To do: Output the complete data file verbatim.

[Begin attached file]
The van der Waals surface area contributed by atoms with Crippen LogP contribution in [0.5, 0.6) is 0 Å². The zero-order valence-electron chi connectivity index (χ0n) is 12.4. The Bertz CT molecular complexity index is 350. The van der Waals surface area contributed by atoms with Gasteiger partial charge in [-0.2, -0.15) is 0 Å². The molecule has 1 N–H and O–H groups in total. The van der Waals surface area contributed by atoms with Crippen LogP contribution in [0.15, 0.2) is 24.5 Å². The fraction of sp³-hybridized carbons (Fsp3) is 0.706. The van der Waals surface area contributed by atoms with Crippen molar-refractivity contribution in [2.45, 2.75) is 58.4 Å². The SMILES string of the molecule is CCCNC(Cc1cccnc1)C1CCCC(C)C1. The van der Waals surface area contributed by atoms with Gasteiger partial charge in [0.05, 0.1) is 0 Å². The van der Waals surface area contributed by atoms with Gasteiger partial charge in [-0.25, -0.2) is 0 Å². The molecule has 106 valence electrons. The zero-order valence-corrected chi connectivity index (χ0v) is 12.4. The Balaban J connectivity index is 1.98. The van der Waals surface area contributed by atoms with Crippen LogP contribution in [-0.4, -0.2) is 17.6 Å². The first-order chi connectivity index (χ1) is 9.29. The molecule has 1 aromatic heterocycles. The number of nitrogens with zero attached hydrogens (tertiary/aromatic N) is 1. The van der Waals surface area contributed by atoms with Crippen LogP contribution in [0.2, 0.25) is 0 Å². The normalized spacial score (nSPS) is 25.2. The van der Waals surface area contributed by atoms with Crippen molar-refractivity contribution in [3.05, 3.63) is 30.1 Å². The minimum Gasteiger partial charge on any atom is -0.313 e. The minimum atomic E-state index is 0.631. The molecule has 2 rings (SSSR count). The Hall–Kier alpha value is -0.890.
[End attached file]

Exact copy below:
The van der Waals surface area contributed by atoms with Crippen LogP contribution in [0.5, 0.6) is 0 Å². The zero-order valence-electron chi connectivity index (χ0n) is 12.4. The Bertz CT molecular complexity index is 350. The van der Waals surface area contributed by atoms with Gasteiger partial charge in [-0.2, -0.15) is 0 Å². The molecule has 1 N–H and O–H groups in total. The van der Waals surface area contributed by atoms with Crippen LogP contribution in [0.15, 0.2) is 24.5 Å². The fraction of sp³-hybridized carbons (Fsp3) is 0.706. The van der Waals surface area contributed by atoms with Crippen molar-refractivity contribution in [2.45, 2.75) is 58.4 Å². The SMILES string of the molecule is CCCNC(Cc1cccnc1)C1CCCC(C)C1. The van der Waals surface area contributed by atoms with Gasteiger partial charge in [0.05, 0.1) is 0 Å². The van der Waals surface area contributed by atoms with Gasteiger partial charge in [-0.25, -0.2) is 0 Å². The molecule has 106 valence electrons. The zero-order valence-corrected chi connectivity index (χ0v) is 12.4. The Balaban J connectivity index is 1.98. The van der Waals surface area contributed by atoms with Crippen LogP contribution in [-0.4, -0.2) is 17.6 Å². The first-order chi connectivity index (χ1) is 9.29. The molecule has 1 aromatic heterocycles. The number of nitrogens with zero attached hydrogens (tertiary/aromatic N) is 1. The van der Waals surface area contributed by atoms with Crippen LogP contribution in [0.2, 0.25) is 0 Å². The normalized spacial score (nSPS) is 25.2. The van der Waals surface area contributed by atoms with Crippen molar-refractivity contribution in [3.05, 3.63) is 30.1 Å². The minimum Gasteiger partial charge on any atom is -0.313 e. The minimum atomic E-state index is 0.631. The molecule has 2 rings (SSSR count). The Hall–Kier alpha value is -0.890.